John Barrymore takes on the role of one of history’s great lovers. Raised to be a libertine, Don Juan romances his way across Europe until he ends up in Rome and runs into something completely different: a nice girl (Mary Astor). Unfortunately, she is promised in marriage to a Borgia. I think a little action is called for.
Men in tights.
Don Juan is a historically important film. It was the first feature-length movie to be released with a Vitaphone score and sound effects. (This means that, while it is a sound film, it is not a “talkie”) It also reunited John Barrymore and Mary Astor, who had worked so well together in 1924’s Beau Brummel, and was directed by Alan Crosland, best remembered today as the director of The Jazz Singer. Finally, it was a prestige picture, which meant that the sets and costumes were of the very best.
But do prestige, budget and historical significance make for a good bit of entertainment? Let’s see.
Don Juan’s name is synonymous with passionate love affairs. Not bad for someone who never actually existed. He first appeared in print in 1630, the anti-hero of the play The Seducer of Seville (El Burlador de Sevilla). Don Juan is a charming libertine who must eventually pay the price for the dishonor and death he has caused.
Hmmph! No happy ending?
Well, Hollywood knows what to do about that! Especially with handsome John Barrymore in the lead. In fact, Mr. Barrymore plays, not one, but two roles in this film.
The tale begins in Spain with Don Juan’s dad, Don Jose (John Barrymore), walling up his wife’s lover and tossing her out in the streets. Young Juan is brought up to be both a skirt-chaser and a woman-hater. The old Don himself is stabbed by one of his more jealous mistresses, leaving a young Juan to fend for himself.
Good rule to know: Don’t insult the lady with the dagger in her top.
And then some time passes and Don Juan (John Barrymore) has relocated to Rome. The city is ruled by the powerful Borgias, in this case, the kids of Pope Alexander VI. Cesare (Warner Oland) is the leader but Lucrezia (Estelle Taylor, who pretty much waltzes away with the film) is the brains. The brawn is provided by Count Giano Donati (Montagu Love), a kinsman who is a wonder with a blade.
Donati sets his cap at Adriana (Mary Astor), a nice convent-raised girl. Meanwhile, Lucrezia declares that she will be the one to tame Don Juan’s wild ways. Unfortunately (and you can see where this is going) Don Juan is also taken with Adriana.
What’s a Lothario to do? Will he win over Adriana? Will he defeat the wicked Borgias? These are the questions that Don Juan hinges on.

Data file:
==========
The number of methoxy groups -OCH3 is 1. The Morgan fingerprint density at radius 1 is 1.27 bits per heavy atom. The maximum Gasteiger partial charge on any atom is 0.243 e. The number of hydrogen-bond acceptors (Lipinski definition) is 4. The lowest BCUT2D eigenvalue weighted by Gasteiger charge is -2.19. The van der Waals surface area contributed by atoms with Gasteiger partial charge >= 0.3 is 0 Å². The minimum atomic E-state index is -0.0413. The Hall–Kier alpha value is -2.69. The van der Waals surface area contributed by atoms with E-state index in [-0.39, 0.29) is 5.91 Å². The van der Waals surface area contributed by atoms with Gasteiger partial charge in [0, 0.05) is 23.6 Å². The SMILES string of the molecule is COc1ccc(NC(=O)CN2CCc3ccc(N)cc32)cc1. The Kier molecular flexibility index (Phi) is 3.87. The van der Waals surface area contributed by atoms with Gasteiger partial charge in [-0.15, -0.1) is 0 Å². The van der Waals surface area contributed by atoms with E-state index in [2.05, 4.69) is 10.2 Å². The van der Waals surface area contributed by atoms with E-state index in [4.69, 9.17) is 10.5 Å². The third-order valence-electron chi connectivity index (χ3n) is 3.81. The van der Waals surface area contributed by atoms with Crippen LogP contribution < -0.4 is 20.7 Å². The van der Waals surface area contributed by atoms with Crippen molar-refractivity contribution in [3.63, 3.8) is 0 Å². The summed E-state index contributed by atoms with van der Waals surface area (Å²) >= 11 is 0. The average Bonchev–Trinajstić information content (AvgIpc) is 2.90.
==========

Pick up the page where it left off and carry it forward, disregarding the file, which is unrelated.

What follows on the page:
I have to be honest, I did not care much for this film at all. Here are a few reasons:
John Barrymore. I love the man’s acting. I think he is great. And normally, I am totally in favor of just letting him chow down on some scenery… however! he is a little too much even for me in this film. He drags out Don Jose’s death scene to the point that it turns into unintentional comedy. The seduction scenes are similarly overwrought. In general, he needs to be dialed down a few notches.
That’s not to say his performance is wholly bad. The moments of comedy (such as when he is carrying on simultaneously with a man’s wife, mistress and ward– and the man in question shows up) work well. The moments of seriousness are not quite as successful. Barrymore rolls his eyes, grins crazily and or glowers at the camera in a most peculiar manner. As I said before, this is normally a plus in my book but it is just taken too far.
It should be noted, though, that Barrymore is not the only one at fault. Pretty much everyone (except Mary Astor) overacts terribly. While Estelle Taylor is able to create some wonderful over-the-top villainess moments, the rest of the cast comes off… well, goofy. Montagu Love’s performance is all right but he is done in by some very silly hats. You cannot take a villain seriously when he is wearing a silly hat. It’s simply impossible.
Mary Astor’s performance is, as usual, smart and restrained. That’s saying a lot considering the material. Her character, Adriana, is a completely naive creature who accidentally agrees to a tryst with Don Juan because she doesn’t understand single entendre, let alone double. When he shows up for romance, she panics, he thinks she is playing, she faints and then he feels like a heel. And she then thinks he is just splendid for not forcing himself on her.